If you’ve flown before, you know that there’s a certain, unwritten code of proper airplane conduct that makes for a more enjoyable flight for all.
If your upcoming flight will be your first, we’re going to let you in on what you need to know about airplane etiquette, so that you can be a pleasant seat neighbor and hopefully others will follow your lead.
We’ve flown enough to know that some people adhere to our airplane etiquette guidelines and some don’t. We can’t really say it’s the frequent travelers that know how to behave on an airplane and the newbies that fly unaware.
There seems to be a mix of people doing the right thing – etiquette-wise – and those flying totally clueless. Let’s just say that whether or not one demonstrates good airplane etiquette may have everything to do with how they treat their fellow human off of a plane.
Airplane etiquette – for anyone who may be wondering if they’re playing nicely and following the rules – is simply behavior that allows all passengers to have the most enjoyable and peaceful experience possible on an airplane.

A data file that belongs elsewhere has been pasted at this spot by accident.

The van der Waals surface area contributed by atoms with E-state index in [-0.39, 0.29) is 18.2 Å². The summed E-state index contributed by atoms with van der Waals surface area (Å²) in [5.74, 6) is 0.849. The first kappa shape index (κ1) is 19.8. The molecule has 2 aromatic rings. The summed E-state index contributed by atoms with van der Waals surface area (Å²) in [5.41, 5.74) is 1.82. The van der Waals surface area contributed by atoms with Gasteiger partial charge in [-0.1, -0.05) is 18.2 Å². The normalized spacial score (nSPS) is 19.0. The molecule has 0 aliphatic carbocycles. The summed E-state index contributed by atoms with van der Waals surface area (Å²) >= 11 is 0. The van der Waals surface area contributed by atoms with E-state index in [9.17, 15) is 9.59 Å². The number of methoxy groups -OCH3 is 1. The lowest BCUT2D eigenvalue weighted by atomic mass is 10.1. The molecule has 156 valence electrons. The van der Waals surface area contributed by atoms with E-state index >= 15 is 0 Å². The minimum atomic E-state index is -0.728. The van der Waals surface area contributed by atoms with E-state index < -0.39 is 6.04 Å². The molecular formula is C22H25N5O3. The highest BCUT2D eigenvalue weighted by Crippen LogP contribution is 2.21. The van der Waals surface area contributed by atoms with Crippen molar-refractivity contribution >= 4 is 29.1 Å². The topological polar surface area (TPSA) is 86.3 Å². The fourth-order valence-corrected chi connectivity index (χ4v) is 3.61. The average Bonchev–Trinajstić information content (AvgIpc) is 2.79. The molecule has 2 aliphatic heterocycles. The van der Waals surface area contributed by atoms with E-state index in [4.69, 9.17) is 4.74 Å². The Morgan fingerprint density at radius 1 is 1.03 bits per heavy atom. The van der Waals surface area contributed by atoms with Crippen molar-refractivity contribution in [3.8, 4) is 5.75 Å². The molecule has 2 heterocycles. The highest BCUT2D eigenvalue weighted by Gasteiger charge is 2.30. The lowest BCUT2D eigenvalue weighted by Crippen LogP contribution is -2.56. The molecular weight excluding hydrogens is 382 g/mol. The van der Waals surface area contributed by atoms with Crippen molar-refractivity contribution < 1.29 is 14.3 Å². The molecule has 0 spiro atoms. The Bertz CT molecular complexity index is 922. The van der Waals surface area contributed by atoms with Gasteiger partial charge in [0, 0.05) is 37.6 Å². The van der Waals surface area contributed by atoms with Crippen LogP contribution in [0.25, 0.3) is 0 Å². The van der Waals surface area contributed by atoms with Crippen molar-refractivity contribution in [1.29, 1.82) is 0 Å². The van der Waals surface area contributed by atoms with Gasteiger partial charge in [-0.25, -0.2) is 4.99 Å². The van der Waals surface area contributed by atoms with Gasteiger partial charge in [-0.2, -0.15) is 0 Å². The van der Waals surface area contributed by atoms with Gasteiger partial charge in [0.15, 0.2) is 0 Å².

While some facets of airplane etiquette seem obvious – like the NO SLEEPING ON YOUR NEIGHBOR’S SHOULDER rule – others are a bit iffy, such as “How many times should you ask your seat mate to move so that you can use the restroom?”
We’ve compiled a list of do’s and don’ts that make up an airplane etiquette guide, which – while not perfect – will at least make a flight fairly tolerable for all.
Of course, these airplane etiquette rules apply mostly to coach passengers who are seated in very close proximity to fellow flyers. But, even first class travelers will do well to abide by some of our airplane etiquette guidelines.
Keep Aisles Clear
We’ve been aboard many planes and we’ve experienced some really long waits to store our carry-on and get seated.
When boarding an airplane, the first airplane etiquette rule is to have your carry-on bag, jacket, hat, purse, laptop, or whatever you’re going to store ready to place in the overhead bins.
Your fellow passengers also want to store their items, so you need to have the entire storage and seat-taking process last no longer than a minute (even that is liberal) so that aisles are cleared for others and the plane can take off on time.